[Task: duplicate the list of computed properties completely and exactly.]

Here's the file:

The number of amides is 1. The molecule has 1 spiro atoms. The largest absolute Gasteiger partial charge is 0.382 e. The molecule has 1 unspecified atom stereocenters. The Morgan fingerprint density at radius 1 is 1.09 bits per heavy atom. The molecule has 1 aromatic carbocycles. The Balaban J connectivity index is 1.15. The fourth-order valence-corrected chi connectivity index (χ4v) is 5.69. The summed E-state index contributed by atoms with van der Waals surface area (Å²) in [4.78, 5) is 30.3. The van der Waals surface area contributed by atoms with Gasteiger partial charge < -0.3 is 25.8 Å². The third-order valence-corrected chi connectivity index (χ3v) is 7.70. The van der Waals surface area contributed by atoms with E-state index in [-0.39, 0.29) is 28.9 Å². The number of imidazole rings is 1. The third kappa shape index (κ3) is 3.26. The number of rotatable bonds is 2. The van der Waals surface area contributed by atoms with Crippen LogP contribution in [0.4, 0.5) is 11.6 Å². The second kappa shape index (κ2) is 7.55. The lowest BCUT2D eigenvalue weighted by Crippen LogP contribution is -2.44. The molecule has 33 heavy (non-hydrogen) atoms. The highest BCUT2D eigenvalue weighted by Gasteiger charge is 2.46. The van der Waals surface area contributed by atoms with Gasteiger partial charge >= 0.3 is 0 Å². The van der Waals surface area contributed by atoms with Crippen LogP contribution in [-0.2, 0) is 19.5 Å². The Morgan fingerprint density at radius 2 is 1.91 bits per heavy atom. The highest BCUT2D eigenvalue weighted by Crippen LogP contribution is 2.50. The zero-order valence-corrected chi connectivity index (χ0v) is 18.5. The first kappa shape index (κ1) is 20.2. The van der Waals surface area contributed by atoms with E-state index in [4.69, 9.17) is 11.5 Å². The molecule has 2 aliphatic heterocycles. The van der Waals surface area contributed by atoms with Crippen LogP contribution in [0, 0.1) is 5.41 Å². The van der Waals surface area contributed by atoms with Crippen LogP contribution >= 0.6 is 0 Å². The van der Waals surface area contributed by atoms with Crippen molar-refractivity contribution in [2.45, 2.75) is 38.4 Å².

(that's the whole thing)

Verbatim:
The number of amides is 1. The molecule has 1 spiro atoms. The largest absolute Gasteiger partial charge is 0.382 e. The molecule has 1 unspecified atom stereocenters. The Morgan fingerprint density at radius 1 is 1.09 bits per heavy atom. The molecule has 1 aromatic carbocycles. The Balaban J connectivity index is 1.15. The fourth-order valence-corrected chi connectivity index (χ4v) is 5.69. The summed E-state index contributed by atoms with van der Waals surface area (Å²) in [4.78, 5) is 30.3. The van der Waals surface area contributed by atoms with Gasteiger partial charge < -0.3 is 25.8 Å². The third-order valence-corrected chi connectivity index (χ3v) is 7.70. The van der Waals surface area contributed by atoms with E-state index in [-0.39, 0.29) is 28.9 Å². The number of imidazole rings is 1. The third kappa shape index (κ3) is 3.26. The number of rotatable bonds is 2. The van der Waals surface area contributed by atoms with Crippen LogP contribution in [0.4, 0.5) is 11.6 Å². The second kappa shape index (κ2) is 7.55. The lowest BCUT2D eigenvalue weighted by Crippen LogP contribution is -2.44. The molecule has 33 heavy (non-hydrogen) atoms. The highest BCUT2D eigenvalue weighted by Gasteiger charge is 2.46. The van der Waals surface area contributed by atoms with Gasteiger partial charge >= 0.3 is 0 Å². The van der Waals surface area contributed by atoms with Crippen LogP contribution in [-0.2, 0) is 19.5 Å². The Morgan fingerprint density at radius 2 is 1.91 bits per heavy atom. The highest BCUT2D eigenvalue weighted by Crippen LogP contribution is 2.50. The zero-order valence-corrected chi connectivity index (χ0v) is 18.5. The first kappa shape index (κ1) is 20.2. The van der Waals surface area contributed by atoms with E-state index in [4.69, 9.17) is 11.5 Å². The molecule has 2 aliphatic heterocycles. The van der Waals surface area contributed by atoms with Crippen LogP contribution in [0, 0.1) is 5.41 Å². The van der Waals surface area contributed by atoms with Crippen LogP contribution >= 0.6 is 0 Å². The van der Waals surface area contributed by atoms with Crippen molar-refractivity contribution in [2.45, 2.75) is 38.4 Å².